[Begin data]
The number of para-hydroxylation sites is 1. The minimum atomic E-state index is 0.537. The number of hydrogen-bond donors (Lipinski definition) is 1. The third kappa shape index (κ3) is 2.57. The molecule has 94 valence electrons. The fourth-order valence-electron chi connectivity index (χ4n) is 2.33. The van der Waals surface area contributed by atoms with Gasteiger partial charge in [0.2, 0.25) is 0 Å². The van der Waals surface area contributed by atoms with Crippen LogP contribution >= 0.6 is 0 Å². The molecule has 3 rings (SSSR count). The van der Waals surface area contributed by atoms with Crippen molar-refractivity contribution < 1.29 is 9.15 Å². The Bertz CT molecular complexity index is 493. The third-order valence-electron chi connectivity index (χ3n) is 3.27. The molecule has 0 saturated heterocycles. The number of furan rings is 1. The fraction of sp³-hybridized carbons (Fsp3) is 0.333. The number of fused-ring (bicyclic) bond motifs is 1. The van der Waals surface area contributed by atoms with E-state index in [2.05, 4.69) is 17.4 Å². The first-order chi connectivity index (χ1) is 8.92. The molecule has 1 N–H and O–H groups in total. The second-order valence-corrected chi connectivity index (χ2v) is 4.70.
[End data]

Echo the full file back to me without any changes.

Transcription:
The number of para-hydroxylation sites is 1. The minimum atomic E-state index is 0.537. The number of hydrogen-bond donors (Lipinski definition) is 1. The third kappa shape index (κ3) is 2.57. The molecule has 94 valence electrons. The fourth-order valence-electron chi connectivity index (χ4n) is 2.33. The van der Waals surface area contributed by atoms with Gasteiger partial charge in [0.2, 0.25) is 0 Å². The van der Waals surface area contributed by atoms with Crippen LogP contribution >= 0.6 is 0 Å². The molecule has 3 rings (SSSR count). The van der Waals surface area contributed by atoms with Crippen molar-refractivity contribution < 1.29 is 9.15 Å². The Bertz CT molecular complexity index is 493. The third-order valence-electron chi connectivity index (χ3n) is 3.27. The molecule has 0 saturated heterocycles. The number of furan rings is 1. The fraction of sp³-hybridized carbons (Fsp3) is 0.333. The number of fused-ring (bicyclic) bond motifs is 1. The van der Waals surface area contributed by atoms with E-state index in [2.05, 4.69) is 17.4 Å². The first-order chi connectivity index (χ1) is 8.92. The molecule has 1 N–H and O–H groups in total. The second-order valence-corrected chi connectivity index (χ2v) is 4.70.